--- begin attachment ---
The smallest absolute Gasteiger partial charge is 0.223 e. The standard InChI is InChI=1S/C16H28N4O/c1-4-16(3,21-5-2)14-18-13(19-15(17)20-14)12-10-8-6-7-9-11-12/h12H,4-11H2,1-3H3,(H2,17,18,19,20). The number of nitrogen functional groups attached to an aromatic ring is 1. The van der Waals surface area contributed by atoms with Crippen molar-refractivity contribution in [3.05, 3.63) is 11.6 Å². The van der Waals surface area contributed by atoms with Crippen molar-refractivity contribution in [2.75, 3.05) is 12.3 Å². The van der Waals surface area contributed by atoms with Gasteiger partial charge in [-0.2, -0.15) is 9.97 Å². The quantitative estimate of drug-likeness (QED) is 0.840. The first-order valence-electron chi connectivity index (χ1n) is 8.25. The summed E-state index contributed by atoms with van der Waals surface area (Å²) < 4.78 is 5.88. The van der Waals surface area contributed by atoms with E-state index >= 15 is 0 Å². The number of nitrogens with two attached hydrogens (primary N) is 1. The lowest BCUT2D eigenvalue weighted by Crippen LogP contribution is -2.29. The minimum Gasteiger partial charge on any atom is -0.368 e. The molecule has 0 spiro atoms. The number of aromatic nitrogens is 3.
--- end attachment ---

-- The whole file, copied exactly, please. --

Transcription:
The smallest absolute Gasteiger partial charge is 0.223 e. The standard InChI is InChI=1S/C16H28N4O/c1-4-16(3,21-5-2)14-18-13(19-15(17)20-14)12-10-8-6-7-9-11-12/h12H,4-11H2,1-3H3,(H2,17,18,19,20). The number of nitrogen functional groups attached to an aromatic ring is 1. The van der Waals surface area contributed by atoms with Crippen molar-refractivity contribution in [3.05, 3.63) is 11.6 Å². The van der Waals surface area contributed by atoms with Crippen molar-refractivity contribution in [2.75, 3.05) is 12.3 Å². The van der Waals surface area contributed by atoms with Gasteiger partial charge in [-0.2, -0.15) is 9.97 Å². The quantitative estimate of drug-likeness (QED) is 0.840. The first-order valence-electron chi connectivity index (χ1n) is 8.25. The summed E-state index contributed by atoms with van der Waals surface area (Å²) < 4.78 is 5.88. The van der Waals surface area contributed by atoms with E-state index >= 15 is 0 Å². The number of nitrogens with two attached hydrogens (primary N) is 1. The lowest BCUT2D eigenvalue weighted by Crippen LogP contribution is -2.29. The minimum Gasteiger partial charge on any atom is -0.368 e. The molecule has 0 spiro atoms. The number of aromatic nitrogens is 3.